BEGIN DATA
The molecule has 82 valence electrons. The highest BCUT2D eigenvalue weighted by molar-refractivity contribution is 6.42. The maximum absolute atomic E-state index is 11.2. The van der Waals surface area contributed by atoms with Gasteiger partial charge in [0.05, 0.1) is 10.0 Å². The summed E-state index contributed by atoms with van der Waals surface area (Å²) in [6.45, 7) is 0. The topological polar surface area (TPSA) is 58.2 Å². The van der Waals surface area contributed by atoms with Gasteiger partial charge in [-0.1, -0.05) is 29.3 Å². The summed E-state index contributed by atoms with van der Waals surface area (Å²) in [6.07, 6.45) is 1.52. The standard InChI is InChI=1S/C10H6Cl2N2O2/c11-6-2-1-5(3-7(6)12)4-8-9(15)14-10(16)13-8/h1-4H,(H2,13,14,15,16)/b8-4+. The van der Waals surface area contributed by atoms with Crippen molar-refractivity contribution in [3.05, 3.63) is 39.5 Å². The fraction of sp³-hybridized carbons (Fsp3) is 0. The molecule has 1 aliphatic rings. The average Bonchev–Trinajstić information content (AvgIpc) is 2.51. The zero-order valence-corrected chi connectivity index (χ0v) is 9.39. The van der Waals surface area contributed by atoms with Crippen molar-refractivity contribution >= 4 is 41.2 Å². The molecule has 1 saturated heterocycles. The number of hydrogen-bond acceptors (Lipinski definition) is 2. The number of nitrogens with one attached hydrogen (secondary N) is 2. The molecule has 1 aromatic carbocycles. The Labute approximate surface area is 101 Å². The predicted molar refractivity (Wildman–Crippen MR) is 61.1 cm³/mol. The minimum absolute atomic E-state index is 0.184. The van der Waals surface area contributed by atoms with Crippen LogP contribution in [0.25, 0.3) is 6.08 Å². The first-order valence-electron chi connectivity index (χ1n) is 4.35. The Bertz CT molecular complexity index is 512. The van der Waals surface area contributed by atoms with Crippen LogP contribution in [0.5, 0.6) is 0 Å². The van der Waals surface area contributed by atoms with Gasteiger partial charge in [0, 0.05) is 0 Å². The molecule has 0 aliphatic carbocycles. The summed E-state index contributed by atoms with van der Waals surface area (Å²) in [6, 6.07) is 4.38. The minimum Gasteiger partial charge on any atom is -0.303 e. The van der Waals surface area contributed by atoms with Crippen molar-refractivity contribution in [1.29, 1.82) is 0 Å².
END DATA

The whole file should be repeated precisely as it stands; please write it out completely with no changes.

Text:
The molecule has 82 valence electrons. The highest BCUT2D eigenvalue weighted by molar-refractivity contribution is 6.42. The maximum absolute atomic E-state index is 11.2. The van der Waals surface area contributed by atoms with Gasteiger partial charge in [0.05, 0.1) is 10.0 Å². The summed E-state index contributed by atoms with van der Waals surface area (Å²) in [6.45, 7) is 0. The topological polar surface area (TPSA) is 58.2 Å². The van der Waals surface area contributed by atoms with Gasteiger partial charge in [-0.1, -0.05) is 29.3 Å². The summed E-state index contributed by atoms with van der Waals surface area (Å²) in [6.07, 6.45) is 1.52. The standard InChI is InChI=1S/C10H6Cl2N2O2/c11-6-2-1-5(3-7(6)12)4-8-9(15)14-10(16)13-8/h1-4H,(H2,13,14,15,16)/b8-4+. The van der Waals surface area contributed by atoms with Crippen molar-refractivity contribution in [3.05, 3.63) is 39.5 Å². The fraction of sp³-hybridized carbons (Fsp3) is 0. The molecule has 1 aliphatic rings. The average Bonchev–Trinajstić information content (AvgIpc) is 2.51. The zero-order valence-corrected chi connectivity index (χ0v) is 9.39. The van der Waals surface area contributed by atoms with Crippen molar-refractivity contribution >= 4 is 41.2 Å². The molecule has 1 saturated heterocycles. The number of hydrogen-bond acceptors (Lipinski definition) is 2. The number of nitrogens with one attached hydrogen (secondary N) is 2. The molecule has 1 aromatic carbocycles. The Labute approximate surface area is 101 Å². The predicted molar refractivity (Wildman–Crippen MR) is 61.1 cm³/mol. The minimum absolute atomic E-state index is 0.184. The van der Waals surface area contributed by atoms with Crippen LogP contribution in [0.25, 0.3) is 6.08 Å². The first-order valence-electron chi connectivity index (χ1n) is 4.35. The Bertz CT molecular complexity index is 512. The van der Waals surface area contributed by atoms with Crippen LogP contribution in [0.5, 0.6) is 0 Å². The van der Waals surface area contributed by atoms with Gasteiger partial charge in [0, 0.05) is 0 Å². The molecule has 0 aliphatic carbocycles. The summed E-state index contributed by atoms with van der Waals surface area (Å²) in [6, 6.07) is 4.38. The minimum Gasteiger partial charge on any atom is -0.303 e. The van der Waals surface area contributed by atoms with Crippen molar-refractivity contribution in [1.29, 1.82) is 0 Å².